The third and final point related to the question of manpower is the serious deterioration of the entire educational and manpower development infrastructure during the period of occupation. This is not to deny that through the Palestinians' own efforts, and in the face of persistent obstacles erected by the Israeli authorities, certain quantitative improvements in private education did take place (including the opening up of several institutions of post-secondary education). But the fundamental point is that educational standards declined, and vocational and technical training stagnated or-in the case of agricultural manpower training-was eliminated altogether. Any reconstruction and development program in the new Palestinian state must therefore confront the enormous task of having virtually to reconstitute a substantial portion of the entire educational and skill development infrastructure.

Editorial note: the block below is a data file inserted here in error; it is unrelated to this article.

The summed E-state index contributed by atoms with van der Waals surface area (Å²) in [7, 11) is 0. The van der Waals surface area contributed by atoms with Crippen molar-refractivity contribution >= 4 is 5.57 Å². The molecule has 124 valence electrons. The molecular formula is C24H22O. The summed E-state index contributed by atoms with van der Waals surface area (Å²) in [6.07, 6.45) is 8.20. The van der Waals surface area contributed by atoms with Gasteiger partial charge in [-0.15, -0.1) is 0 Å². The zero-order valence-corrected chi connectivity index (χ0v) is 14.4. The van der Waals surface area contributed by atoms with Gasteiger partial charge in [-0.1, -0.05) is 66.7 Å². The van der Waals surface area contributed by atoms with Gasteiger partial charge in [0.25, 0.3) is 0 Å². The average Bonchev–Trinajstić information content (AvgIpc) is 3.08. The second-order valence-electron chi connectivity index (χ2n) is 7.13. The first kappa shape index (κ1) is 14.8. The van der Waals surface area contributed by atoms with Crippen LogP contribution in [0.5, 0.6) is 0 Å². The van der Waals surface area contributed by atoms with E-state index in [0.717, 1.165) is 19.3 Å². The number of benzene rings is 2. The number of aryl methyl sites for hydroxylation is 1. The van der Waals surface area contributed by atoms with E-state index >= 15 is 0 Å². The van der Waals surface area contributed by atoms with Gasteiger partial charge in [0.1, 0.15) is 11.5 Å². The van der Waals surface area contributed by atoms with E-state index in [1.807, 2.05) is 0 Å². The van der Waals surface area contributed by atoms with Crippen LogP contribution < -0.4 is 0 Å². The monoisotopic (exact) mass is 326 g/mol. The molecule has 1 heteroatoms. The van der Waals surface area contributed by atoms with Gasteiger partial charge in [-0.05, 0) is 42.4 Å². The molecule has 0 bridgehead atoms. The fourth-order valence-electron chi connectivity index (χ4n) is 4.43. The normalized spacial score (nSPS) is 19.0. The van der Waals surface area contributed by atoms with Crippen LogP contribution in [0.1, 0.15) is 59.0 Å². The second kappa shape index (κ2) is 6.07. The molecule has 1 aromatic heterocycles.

There will be a need to reorient and reabsorb workers now employed in Israel, as well as workers returning from exile. In addition, the entire skill and occupational structure of the presently active workforce, and the associated infrastructure, will have to be redirected towards the new and entirely different requirements of indigenous Palestinian development.
Infrastructure. Physical infrastructure in the occupied territories has also generally deteriorated. Per capita measures of such facilities as paved roads, hospital beds, and surface area of school rooms all declined during the twenty-two years of occupation.  Some improvements in communication systems and power delivery networks were introduced, but these were designed more to reinforce Israeli hegemony than to serve the needs of Arab localities. As Benvenisti and Khayat note: "Physical infrastructure is primarily planned to accommodate Israeli interests-especially settlement construction, Jewish agricultural development, and military needs."